A bronze key handle has been discovered to be a rare depiction of execution by lion, the only one of its kind in Roman Britain. The handle was unearthed in 2016 under the floor of a late Roman home in Leicester. It was heavily encrusted with soil, so its complex decoration wasn’t recognized until the handle was cleaned.
The object features a central “barbarian” figure with the characteristic wild hair, thick beard and outfit (trousers worn under a bare chest). A lion is wrapped around his body and bites his head. Beneath them are four nude youths, the older two protectively embracing the younger. It dates to the 2nd century, and is the most detailed representation of damnatio ad bestias, criminals condemned to be mauled to death by wild animals in the arena, ever discovered in Roman Britain.
Many Roman towns in Britain possessed either an amphitheatre or a theatre, where such spectacles could have been witnessed by large crowds. The town house where the key handle was found stands next door to the newly-discovered Roman theatre in Leicester, and it is tempting to think that life did indeed imitate art and that the holders of the key had witnessed such scenes at close quarters.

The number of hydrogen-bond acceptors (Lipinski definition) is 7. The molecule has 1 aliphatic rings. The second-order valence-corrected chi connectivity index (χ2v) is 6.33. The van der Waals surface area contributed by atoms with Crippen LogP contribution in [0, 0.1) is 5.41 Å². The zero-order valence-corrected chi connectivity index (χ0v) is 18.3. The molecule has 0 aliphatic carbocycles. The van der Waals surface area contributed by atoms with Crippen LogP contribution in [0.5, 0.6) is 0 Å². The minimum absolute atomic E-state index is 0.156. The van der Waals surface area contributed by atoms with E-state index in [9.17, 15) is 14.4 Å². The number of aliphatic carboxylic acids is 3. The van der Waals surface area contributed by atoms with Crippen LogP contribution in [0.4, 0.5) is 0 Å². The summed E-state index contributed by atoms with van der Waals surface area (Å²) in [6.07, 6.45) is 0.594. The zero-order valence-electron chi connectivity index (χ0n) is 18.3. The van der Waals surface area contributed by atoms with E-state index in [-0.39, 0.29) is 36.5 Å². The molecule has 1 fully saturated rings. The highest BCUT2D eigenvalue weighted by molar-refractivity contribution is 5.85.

Lions are portrayed on other key handles from Roman Britain and probably symbolised security and the protection of the household. This sense of security extended beyond the life of the key as a functional object, as the detached handle clearly continued to be valued. It was placed upright in the makeup of a new floor laid long after the heyday of the opulent house it had once secured, in the hope that it would still offer protection.
[University of Leicester Archaeological Services] post-excavation manager and co-author, Nick Cooper, added that the key handle was one of the most significant finds from Roman Leicester and would be displayed to the public at Jewry Wall Museum in Leicester, following completion of major refurbishment work expected to be completed by 2023.